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How presidential is the premiership of Tony Blair.

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Introduction

HOW PRESIDENTIAL IS THE PREMIERSHIP OF TONY BLAIR? INTRODUCTION AND CONTEXT The traditional view of the UK's constitutional arrangement of power in government has been that decision making in the executive rests with the cabinet, with the Prime Minister acting as "first amongst equals". However, this has been challenged by many recently, who argue Margaret Thatcher in particular challenged and now Tony Blair has almost eliminated cabinet government, and is the most powerful Prime Minister in the modern era. Some have claimed that Blair is now more of a Presidential figure than a Prime Minister working within the context of cabinet government, in that he exercises personal control over the executive branch and we have an executive decision and policy making process based on an individual rather than a collective body. Obviously there are some major differences between a Presidential system of government and the current British system. In the US, which is Presidential, you vote directly for who you want to become President. In Britain, you are voting for an individual who will become an MP in the Commons. The public has no direct say over who becomes PM; they have been chosen internally within the particular party. However, exit polls from the 2001 British general election do suggest that voters are increasingly influenced by the personalities of the party leaders1. ...read more.

Middle

For example Blair promised that NHS spending would match the EU average within a few years without consulting his Chancellor to see if it was plausible8. Mo Mowlam has claimed that Blair prefers one to one meetings with ministers and that little was decided in full Cabinet, showing Blair's dislike for collective cabinet government9. The evidence of Blair building up a PM dept similar to the US Presidents Executive Office is perhaps the biggest indication of the style of Tony Blair's premiership. The No.10 policy unit, as well as a Press Office, are now under control of the Chief of Staff Alistair Campbell10. Their task is to essentially portray the PM and government in a good light, as well as ensuring that all his aims are pressed forward. This is also achieved with the use of close allies, who sit on a range of cabinet committees, to ensure policy proposals fit in with overall aims and ideology, for example in 1998, Peter Mandelson was sitting on 11 different committees11. There are also more whips than ever before, who reprimand anyone who steps out of line, such as Paul Marsden who voiced his discontent over Labour's handling of the Afghanistan crisis, while the PM personally and publicly reprimanded Claire Short over her comments on tax rises. ...read more.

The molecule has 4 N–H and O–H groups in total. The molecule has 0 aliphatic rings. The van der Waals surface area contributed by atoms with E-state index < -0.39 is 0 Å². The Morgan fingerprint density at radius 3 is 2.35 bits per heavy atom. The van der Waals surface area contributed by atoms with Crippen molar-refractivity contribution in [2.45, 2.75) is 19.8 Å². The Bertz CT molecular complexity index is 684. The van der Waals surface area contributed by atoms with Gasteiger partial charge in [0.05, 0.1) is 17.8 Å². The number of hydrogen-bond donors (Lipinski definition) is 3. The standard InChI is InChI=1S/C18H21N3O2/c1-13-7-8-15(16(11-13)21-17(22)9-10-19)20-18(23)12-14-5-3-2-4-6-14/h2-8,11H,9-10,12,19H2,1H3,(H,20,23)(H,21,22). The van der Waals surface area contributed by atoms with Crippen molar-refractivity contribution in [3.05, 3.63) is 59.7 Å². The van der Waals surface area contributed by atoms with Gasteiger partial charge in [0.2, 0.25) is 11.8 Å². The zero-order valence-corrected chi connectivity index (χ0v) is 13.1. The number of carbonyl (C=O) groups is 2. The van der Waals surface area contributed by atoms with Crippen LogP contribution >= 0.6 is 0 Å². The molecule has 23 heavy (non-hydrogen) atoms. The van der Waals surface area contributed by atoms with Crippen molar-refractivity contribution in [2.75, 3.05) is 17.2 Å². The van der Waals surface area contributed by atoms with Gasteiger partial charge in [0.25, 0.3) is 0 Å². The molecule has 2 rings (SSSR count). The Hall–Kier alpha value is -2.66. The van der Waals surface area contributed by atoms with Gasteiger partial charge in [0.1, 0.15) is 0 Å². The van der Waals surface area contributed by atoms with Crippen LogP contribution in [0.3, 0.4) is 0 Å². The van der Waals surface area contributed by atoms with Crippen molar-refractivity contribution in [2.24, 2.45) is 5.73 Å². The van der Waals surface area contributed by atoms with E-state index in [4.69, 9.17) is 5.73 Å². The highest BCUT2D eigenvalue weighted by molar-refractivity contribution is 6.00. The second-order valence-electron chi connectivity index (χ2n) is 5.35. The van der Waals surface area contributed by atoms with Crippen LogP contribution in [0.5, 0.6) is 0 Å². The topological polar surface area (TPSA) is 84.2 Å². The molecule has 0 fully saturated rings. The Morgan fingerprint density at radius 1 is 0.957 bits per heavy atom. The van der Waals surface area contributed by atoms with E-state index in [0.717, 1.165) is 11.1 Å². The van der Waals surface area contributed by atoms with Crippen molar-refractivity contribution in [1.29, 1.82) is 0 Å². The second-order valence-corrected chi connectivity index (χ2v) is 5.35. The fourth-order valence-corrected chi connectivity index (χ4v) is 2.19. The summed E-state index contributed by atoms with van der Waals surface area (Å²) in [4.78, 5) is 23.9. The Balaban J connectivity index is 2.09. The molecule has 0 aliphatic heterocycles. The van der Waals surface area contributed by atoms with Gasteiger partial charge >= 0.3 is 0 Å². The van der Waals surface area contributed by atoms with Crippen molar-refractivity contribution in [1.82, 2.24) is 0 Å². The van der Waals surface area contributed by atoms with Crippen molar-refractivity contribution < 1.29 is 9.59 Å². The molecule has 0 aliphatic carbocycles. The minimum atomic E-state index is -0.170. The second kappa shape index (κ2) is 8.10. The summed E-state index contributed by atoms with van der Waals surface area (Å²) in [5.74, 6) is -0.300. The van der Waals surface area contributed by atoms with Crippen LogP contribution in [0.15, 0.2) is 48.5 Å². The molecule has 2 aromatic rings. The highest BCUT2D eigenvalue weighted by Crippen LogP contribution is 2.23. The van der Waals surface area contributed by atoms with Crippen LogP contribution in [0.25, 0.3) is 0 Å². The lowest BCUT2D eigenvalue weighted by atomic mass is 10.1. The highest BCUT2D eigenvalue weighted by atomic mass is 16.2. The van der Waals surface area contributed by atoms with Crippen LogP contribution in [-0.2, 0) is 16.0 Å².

Conclusion

Blair must at least consult senior cabinet colleagues, and must keep one eye on the mood of the Parliamentary Party. Any reduced majority for Blair in the House of Commons however could possibly lead to a Major style cabinet government, as a reduced majority for the PM would mean less of a mandate to act as an individual and more chance of cabinet challenge of Parliamentary defeat, leading to considerably more consultation with others. 1 Marie Colvin, August 2001, The Times 2 Graham Thomas, April 2002, Prime Minister and Cabinet, Politics Review 3 Dennis Kavanagh, September 2001, Tony Blair as Prime Minister, Politics Review 4 Graham P.Thomas, 1998, Prime Minister and Cabinet Today, Manchester University Press 5 Dennis Kavanagh, September 2001, Tony Blair as Prime Minister, Politics Review 6 Martin J. Smith, September 2000, The Core Executive, Politics Review 7 Philip Webster, April 2003, The Times 8 http://europa.eu.int/ 9http://news.bbc.co.uk/hi/english/static/northern_ireland/understanding/profiles/mo_mowlam.stm 10 Peter Barberis and Frank Carr, 2000, Executive Control and Governance under Tony Blair, Manchester Metropolitan University 11 Graham P. Thomas, 1998, Prime Minister and Cabinet Today 12 Matthew Parris, February 2002, The Times 13 Bill Jones, 1999, Britain Today 14 David Cracknell, April 2003, The Times 15 Jeremy Corbyn MP, March 1998, The Guardian 16 Hennessy, 2000, The PM: The Office and its Holders since 1945, Penguin ...read more.

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This is an interesting essay. What is here is really good - the depth of analysis is unusually strong, and is well focussed on the question. There are few sweeping statements, the structure is good and easily comprehensible, and the introduction and conclusion are good.

However, what is missing here is any critical engagement with the academic literature. There are barely any academic sources and the referencing is insufficient. If the author had been more critical of factual statements, made reference to journal articles and more secondary academic literature, this could be a very good essay indeed.

Marked by teacher Grace Thomas 26/03/2012

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